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Viola cucculata


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Viola cucculata

Elements of Structural and Systematic Botany

B and T World Seeds' Botanical Glossary

B and T World Seeds' reference number: 67433

The average, annual, minimum temperature zone where Viola cucculata is cold hardy
USDA Zone:5 -20° to -10°F   (-29° to -23.5°C)
Type of plant - perennial
Flower or inflorescence: VIOLET-BLUE, to 2.5cm. dia.-
Foliage: cordate-ovate-renif.
Height, in meters: 0.15
Height, in feet: 0.50
Viola cucculata seeds may be subject to seasonal availability

Synonyms (alternative names) for Viola cucculata:
Viola obliqua, 

Common names for Viola cucculata:

Marsh Blue Violet, 


Viola cucculata is included in the following
B and T World Seeds flowering plant categories.

9:   Alpine and Rock Garden Seed List (Hardy and Tender)
44:   Cut flowers Commercial and other Recommended Varieties
56:   Aquatic and Semi aquatic Plant Seeds
86:   Natives of U.S.North East
87:   Natives of Central U.S.A.
96:   Canadian Natives Eastern
130:   Ground cover Plant Seed List (see also List 133)
683:  Violaceae


Happier and Healthier Plants, Naturally

plant-fungus communities, for improved nutrition, and disease and drought resistance.


Germination guide for Viola cucculata

These notes are a general guide, it is recommended to check specialist literature for some of the more unusual seeds in our lists.
Seed Germination Theory and Practice by Professor Norman C. Deno
Some knowledge about growing from seed is necessary to germinate even the easiest seeds. Most seeds require humidity to germinate, even desert plants like Welwitschia mirabilis require that their growing medium remains moist until germination.

Most seeds require oxygen to germinate, if buried too deep in their growing medium, or if the medium is too wet, the seeds may not get the oxygen they require.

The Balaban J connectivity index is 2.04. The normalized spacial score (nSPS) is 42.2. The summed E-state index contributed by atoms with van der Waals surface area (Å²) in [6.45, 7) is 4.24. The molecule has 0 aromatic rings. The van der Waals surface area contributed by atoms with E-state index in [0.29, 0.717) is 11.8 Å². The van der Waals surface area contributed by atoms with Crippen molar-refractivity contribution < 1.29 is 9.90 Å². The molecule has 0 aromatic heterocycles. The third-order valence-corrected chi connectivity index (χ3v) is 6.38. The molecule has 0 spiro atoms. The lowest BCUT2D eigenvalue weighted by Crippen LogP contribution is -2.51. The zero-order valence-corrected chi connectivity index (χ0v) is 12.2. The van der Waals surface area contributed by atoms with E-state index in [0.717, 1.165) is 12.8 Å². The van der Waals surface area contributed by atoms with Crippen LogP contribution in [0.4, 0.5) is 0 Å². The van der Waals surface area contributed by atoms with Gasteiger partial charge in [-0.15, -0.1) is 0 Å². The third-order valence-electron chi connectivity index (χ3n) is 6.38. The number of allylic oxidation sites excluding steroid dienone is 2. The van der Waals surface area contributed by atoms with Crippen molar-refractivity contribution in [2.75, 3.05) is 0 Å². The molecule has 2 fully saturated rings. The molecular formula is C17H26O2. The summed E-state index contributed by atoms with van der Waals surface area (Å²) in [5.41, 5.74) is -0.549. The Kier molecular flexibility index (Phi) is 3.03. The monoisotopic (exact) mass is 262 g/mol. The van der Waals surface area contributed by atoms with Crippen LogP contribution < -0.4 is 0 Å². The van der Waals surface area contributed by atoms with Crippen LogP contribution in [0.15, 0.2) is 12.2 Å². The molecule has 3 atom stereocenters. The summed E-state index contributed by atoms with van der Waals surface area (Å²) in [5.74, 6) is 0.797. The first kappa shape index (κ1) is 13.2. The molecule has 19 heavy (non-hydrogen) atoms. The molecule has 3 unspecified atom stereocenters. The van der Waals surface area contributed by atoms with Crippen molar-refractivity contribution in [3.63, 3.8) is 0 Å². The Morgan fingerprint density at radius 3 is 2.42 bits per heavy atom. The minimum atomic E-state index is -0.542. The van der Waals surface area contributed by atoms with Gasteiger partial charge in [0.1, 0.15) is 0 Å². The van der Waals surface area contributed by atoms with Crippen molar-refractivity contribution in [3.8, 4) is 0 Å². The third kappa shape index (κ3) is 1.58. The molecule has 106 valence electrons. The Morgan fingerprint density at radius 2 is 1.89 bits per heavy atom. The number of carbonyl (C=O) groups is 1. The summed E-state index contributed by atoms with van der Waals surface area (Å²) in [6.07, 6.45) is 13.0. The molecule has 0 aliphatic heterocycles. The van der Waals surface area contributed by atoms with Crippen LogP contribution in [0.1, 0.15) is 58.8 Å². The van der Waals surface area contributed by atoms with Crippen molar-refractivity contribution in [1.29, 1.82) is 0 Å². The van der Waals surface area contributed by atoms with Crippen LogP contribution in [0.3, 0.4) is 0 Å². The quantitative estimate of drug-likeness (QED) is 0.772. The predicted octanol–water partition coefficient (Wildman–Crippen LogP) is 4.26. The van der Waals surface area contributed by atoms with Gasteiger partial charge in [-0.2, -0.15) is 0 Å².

Some seeds need to be in the light (surface sown) or in the dark (sown deep enough to receive little or no light) to germinate. A rule of thumb is to cover the seeds their own width deep in the growing medium, but some seeds prefer to be sown much deeper, and some fairly large seeds like to be surface sown (or higher).
Many seeds germinate best at certain temperatures, some will germinate at a comparatively wide range of temperatures, yet others need fluctuating temperatures.
Almost all seeds are waiting in a dormant state for some outside stimulus to break their dormancy, some just need sufficiently high ambiant humidity, others need scarification, vernalization or to be passed through the intestines of an animal.

Viola cucculata seeds will usually germinate in 14-21 days, even under good conditions germination may be erratic.
Normally germinates in the dark. Sow Viola cucculata seeds about 2mm deep in a Well drained seed sowing mix at about 22°C.

Viola cucculata seeds need to be "overwintered" before they will germinate.

Stratification; cold treatment or vernalization. Seeds of some species need just a couple of weeks, others 3 months. Seeds can be stratified in dampened peat or sand, in a plastic box or bag at 4°C or 5°C in a refrigerator. The seeds should not be frozen or in a wet medium. Very small seeds can be sown on the surface of their growing medium, in pots sealed in plastic bags, and kept in the 'fridge. Many vernalized seeds need light to germinate when they are sown in the "Spring".
Seed Germination Theory and Practice by Professor Norman C. Deno

Cold stratify 2 Weeks


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